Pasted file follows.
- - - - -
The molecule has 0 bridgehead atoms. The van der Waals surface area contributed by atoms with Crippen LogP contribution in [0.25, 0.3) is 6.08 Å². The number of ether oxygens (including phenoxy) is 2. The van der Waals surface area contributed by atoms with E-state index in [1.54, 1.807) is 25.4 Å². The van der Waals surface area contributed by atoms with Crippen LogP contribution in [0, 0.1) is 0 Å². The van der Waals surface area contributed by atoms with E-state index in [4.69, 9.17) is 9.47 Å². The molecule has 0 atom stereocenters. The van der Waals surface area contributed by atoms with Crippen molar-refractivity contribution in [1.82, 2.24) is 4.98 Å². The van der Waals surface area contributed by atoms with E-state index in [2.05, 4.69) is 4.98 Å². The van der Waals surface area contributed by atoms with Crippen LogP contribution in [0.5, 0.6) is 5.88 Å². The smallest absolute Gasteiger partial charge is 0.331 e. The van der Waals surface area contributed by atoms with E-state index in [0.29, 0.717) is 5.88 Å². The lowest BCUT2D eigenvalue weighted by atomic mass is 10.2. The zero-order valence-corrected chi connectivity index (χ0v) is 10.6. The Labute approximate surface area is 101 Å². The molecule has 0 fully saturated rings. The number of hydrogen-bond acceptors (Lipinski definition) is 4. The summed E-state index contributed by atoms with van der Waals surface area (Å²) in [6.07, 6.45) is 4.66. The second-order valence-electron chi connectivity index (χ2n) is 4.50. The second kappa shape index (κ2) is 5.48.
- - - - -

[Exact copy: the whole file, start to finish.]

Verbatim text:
The molecule has 0 bridgehead atoms. The van der Waals surface area contributed by atoms with Crippen LogP contribution in [0.25, 0.3) is 6.08 Å². The number of ether oxygens (including phenoxy) is 2. The van der Waals surface area contributed by atoms with E-state index in [1.54, 1.807) is 25.4 Å². The van der Waals surface area contributed by atoms with Crippen LogP contribution in [0, 0.1) is 0 Å². The van der Waals surface area contributed by atoms with E-state index in [4.69, 9.17) is 9.47 Å². The molecule has 0 atom stereocenters. The van der Waals surface area contributed by atoms with Crippen molar-refractivity contribution in [1.82, 2.24) is 4.98 Å². The van der Waals surface area contributed by atoms with E-state index in [2.05, 4.69) is 4.98 Å². The van der Waals surface area contributed by atoms with Crippen LogP contribution in [0.5, 0.6) is 5.88 Å². The smallest absolute Gasteiger partial charge is 0.331 e. The van der Waals surface area contributed by atoms with E-state index in [0.29, 0.717) is 5.88 Å². The lowest BCUT2D eigenvalue weighted by atomic mass is 10.2. The zero-order valence-corrected chi connectivity index (χ0v) is 10.6. The Labute approximate surface area is 101 Å². The molecule has 0 fully saturated rings. The number of hydrogen-bond acceptors (Lipinski definition) is 4. The summed E-state index contributed by atoms with van der Waals surface area (Å²) in [6.07, 6.45) is 4.66. The second-order valence-electron chi connectivity index (χ2n) is 4.50. The second kappa shape index (κ2) is 5.48.